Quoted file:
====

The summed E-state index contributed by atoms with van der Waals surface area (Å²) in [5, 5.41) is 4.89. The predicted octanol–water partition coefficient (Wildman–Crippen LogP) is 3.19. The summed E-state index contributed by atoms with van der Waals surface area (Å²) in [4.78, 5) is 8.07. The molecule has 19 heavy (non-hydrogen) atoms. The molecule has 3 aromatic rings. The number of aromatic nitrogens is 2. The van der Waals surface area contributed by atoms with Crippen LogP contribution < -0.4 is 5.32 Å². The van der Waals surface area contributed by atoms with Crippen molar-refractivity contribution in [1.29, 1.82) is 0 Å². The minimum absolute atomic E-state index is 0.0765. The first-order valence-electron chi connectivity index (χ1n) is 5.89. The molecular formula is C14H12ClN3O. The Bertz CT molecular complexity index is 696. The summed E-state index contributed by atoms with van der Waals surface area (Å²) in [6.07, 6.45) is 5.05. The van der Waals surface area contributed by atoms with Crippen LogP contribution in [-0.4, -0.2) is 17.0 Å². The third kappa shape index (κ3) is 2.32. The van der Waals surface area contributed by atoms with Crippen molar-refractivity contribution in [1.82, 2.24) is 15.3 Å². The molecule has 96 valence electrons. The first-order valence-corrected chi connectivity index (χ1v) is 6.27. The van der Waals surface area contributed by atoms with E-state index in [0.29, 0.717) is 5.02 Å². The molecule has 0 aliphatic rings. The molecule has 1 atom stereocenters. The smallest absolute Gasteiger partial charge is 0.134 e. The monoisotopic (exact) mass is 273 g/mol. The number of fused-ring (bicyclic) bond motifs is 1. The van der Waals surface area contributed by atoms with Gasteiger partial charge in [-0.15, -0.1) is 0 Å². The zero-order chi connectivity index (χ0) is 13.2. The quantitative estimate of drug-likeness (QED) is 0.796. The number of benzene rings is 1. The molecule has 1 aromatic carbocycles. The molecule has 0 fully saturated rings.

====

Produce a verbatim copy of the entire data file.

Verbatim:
The summed E-state index contributed by atoms with van der Waals surface area (Å²) in [5, 5.41) is 4.89. The predicted octanol–water partition coefficient (Wildman–Crippen LogP) is 3.19. The summed E-state index contributed by atoms with van der Waals surface area (Å²) in [4.78, 5) is 8.07. The molecule has 19 heavy (non-hydrogen) atoms. The molecule has 3 aromatic rings. The number of aromatic nitrogens is 2. The van der Waals surface area contributed by atoms with Crippen LogP contribution < -0.4 is 5.32 Å². The van der Waals surface area contributed by atoms with Crippen molar-refractivity contribution in [1.29, 1.82) is 0 Å². The minimum absolute atomic E-state index is 0.0765. The first-order valence-electron chi connectivity index (χ1n) is 5.89. The molecular formula is C14H12ClN3O. The Bertz CT molecular complexity index is 696. The summed E-state index contributed by atoms with van der Waals surface area (Å²) in [6.07, 6.45) is 5.05. The van der Waals surface area contributed by atoms with Crippen LogP contribution in [-0.4, -0.2) is 17.0 Å². The third kappa shape index (κ3) is 2.32. The van der Waals surface area contributed by atoms with Crippen molar-refractivity contribution in [1.82, 2.24) is 15.3 Å². The molecule has 96 valence electrons. The first-order valence-corrected chi connectivity index (χ1v) is 6.27. The van der Waals surface area contributed by atoms with E-state index in [0.29, 0.717) is 5.02 Å². The molecule has 0 aliphatic rings. The molecule has 1 atom stereocenters. The smallest absolute Gasteiger partial charge is 0.134 e. The monoisotopic (exact) mass is 273 g/mol. The number of fused-ring (bicyclic) bond motifs is 1. The van der Waals surface area contributed by atoms with Gasteiger partial charge in [-0.15, -0.1) is 0 Å². The zero-order chi connectivity index (χ0) is 13.2. The quantitative estimate of drug-likeness (QED) is 0.796. The number of benzene rings is 1. The molecule has 1 aromatic carbocycles. The molecule has 0 fully saturated rings.